A brief look at the history and heritage of Putney
Putney has a rich and varied heritage extending from settlements in Neolithic and pre-roman times to the present day. Its location, close to the heart of London and next to the River Thames, makes it an ideal location for both commercial and cultural/leisure activity.
There has been a ferry at Putney possibly since Roman times as the river is restricted in width at this point, enabling easy crossing. A wooden toll bridge was built by the Kings carpenter in 1729 and this lasted until the opening of the new stone bridge in 1886, which was later widened in 1933. Today it is one of the busiest of all the Thames crossings. St Mary's Church, by Putney Bridge, is very old and contains brasses dating from 1476.
The Civil War
During the Civil War, the headquarters of Cromwell's army was briefly located at Putney. In 1647, meetings of the Army Council were held in the then Chancel of the church. These discussions on the future government of the realm were published as the "Putney Debates".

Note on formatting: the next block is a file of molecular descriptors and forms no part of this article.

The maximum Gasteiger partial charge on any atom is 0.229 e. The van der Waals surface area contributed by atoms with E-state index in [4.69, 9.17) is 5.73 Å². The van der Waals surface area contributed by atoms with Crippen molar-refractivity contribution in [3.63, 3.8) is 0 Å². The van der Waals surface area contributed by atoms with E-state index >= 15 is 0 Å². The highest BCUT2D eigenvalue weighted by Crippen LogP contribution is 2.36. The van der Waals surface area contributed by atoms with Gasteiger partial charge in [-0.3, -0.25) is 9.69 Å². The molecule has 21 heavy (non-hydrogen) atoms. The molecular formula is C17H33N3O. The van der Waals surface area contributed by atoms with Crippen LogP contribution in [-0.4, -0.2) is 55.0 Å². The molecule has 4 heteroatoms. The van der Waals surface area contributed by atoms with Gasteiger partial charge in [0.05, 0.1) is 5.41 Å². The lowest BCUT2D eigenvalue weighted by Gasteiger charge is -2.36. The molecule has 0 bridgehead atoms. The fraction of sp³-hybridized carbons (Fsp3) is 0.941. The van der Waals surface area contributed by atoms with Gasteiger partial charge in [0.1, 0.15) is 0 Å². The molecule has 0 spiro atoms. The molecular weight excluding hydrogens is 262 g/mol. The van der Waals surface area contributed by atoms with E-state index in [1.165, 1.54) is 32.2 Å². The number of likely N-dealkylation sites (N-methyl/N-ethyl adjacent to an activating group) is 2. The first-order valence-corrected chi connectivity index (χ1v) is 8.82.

Although their contemporary impact was modest, they are seen as foreshadowing the arrival of Parliamentary democracy, and may have influenced the American Declaration of Independence and Constitution of the United States of America.
Download historic information about Putney
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